French president urges speedy start for Sahel force
July 2, 2017
Macron said he hoped the West African regional force would be operational within weeks. The G5 Sahel bloc set up the multi-national force which will work with French and UN missions to combat militants and criminals.
Speaking in Mali after a summit of presidents from Chad, Mali, Mauritania, Burkina Faso and Niger - the G5 Sahel bloc - French President Emmanuel Macron pledged combat support and money for the West African force. Regional leaders admitted full funding has not yet been fully secured.
"Our challenge is to get the command up and running, not just on the financing but also on operations," Macron said on Sunday. "I hope it’s a matter of weeks, because we need rapid results to be credible." France is to offer "advice, material and combat," Macron said.
The coalition force is to tackle jihadist bombings, shootings and kidnappings in the Sahel region - between the Sahara to the north and the Sudan region towards the east.
Macron praised the initiative on Sunday as "a dynamic, a groundswell which France is proud to back."
He added, "it will be up to you and your armed forces to demonstrate that the G5 can be effective, while respecting humanitarian conventions. The results have to be there to convince your partners."
"We cannot hide behind words, and must take actions," Macron said as he expressed the hope the force would be operational within weeks. "Security efforts without political engagement are not durable," Macron said. "You must redouble your efforts, and we will accompany you."
The G5 Sahel is to be a 5,000-strong force based in central Mali to bolster the United Nation's 12,000-strong peacekeeping force and France's own 4,000-member Operation Barkhane force.
France is to provide 70 tactical vehicles and 8 million euros before the end of the year, Macron said. He also said France would provide 200 million euros in development assistance to the Sahel over the next five years.
Mission needs money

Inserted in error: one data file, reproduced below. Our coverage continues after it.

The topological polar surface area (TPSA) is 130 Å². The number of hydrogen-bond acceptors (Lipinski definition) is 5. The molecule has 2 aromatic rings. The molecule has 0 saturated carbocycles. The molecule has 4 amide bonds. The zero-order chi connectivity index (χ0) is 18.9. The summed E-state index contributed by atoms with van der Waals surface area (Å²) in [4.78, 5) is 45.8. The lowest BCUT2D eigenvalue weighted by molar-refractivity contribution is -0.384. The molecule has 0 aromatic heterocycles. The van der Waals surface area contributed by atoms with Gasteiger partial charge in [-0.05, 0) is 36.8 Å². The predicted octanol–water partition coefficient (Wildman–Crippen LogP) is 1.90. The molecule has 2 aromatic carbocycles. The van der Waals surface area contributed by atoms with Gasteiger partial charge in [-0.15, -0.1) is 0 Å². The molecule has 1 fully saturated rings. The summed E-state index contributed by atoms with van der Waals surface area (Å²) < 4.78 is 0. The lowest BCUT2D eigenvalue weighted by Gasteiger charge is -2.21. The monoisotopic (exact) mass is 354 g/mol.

Serge Michailof, a researcher at the French Institute for International and Strategic Affairs (IRIS), criticized the EU contribution as "a joke" given what he called the bloc's "very deep pockets" and the poverty of the Sahel countries.
"This force is going to cost $300-400 million (262-350 million euros) at the very least," he said. Malian Foreign Minister Abdoulaye Diop put the figure at $450 million.
Chadian President Idriss Deby said his country needed more financial support if it was to mobilize large numbers of troops for both the G5 force and the UN peacekeeper mission. Chad's military is considered the strongest among the Sahel forces.
Macron said on Sunday that France would "put all our energy towards eradicating" those responsible for kidnapping French hostage Sophie Petronin in Mali last December.
The al-Qaeda linked JNIM group posted a video online on Saturday purporting to show six western hostages abducted in West Africa's Sahel region in recent years. Petronin was one of the people shown together with elderly Australian surgeon Arthur Kenneth Elliott.
Islamist militant groups, some with links to al-Qaida, seized control of Mali's northern desert region in 2012. That prompted France - a former colonial power in Mali - to send its military into Mali to chase out jihadists linked to al-Qaida who had overtaken key northern cities in 2013.
That mission evolved into the current Barkhane deployment launched in 2014 with an expanded mandate for counter-terror operations across the Sahel.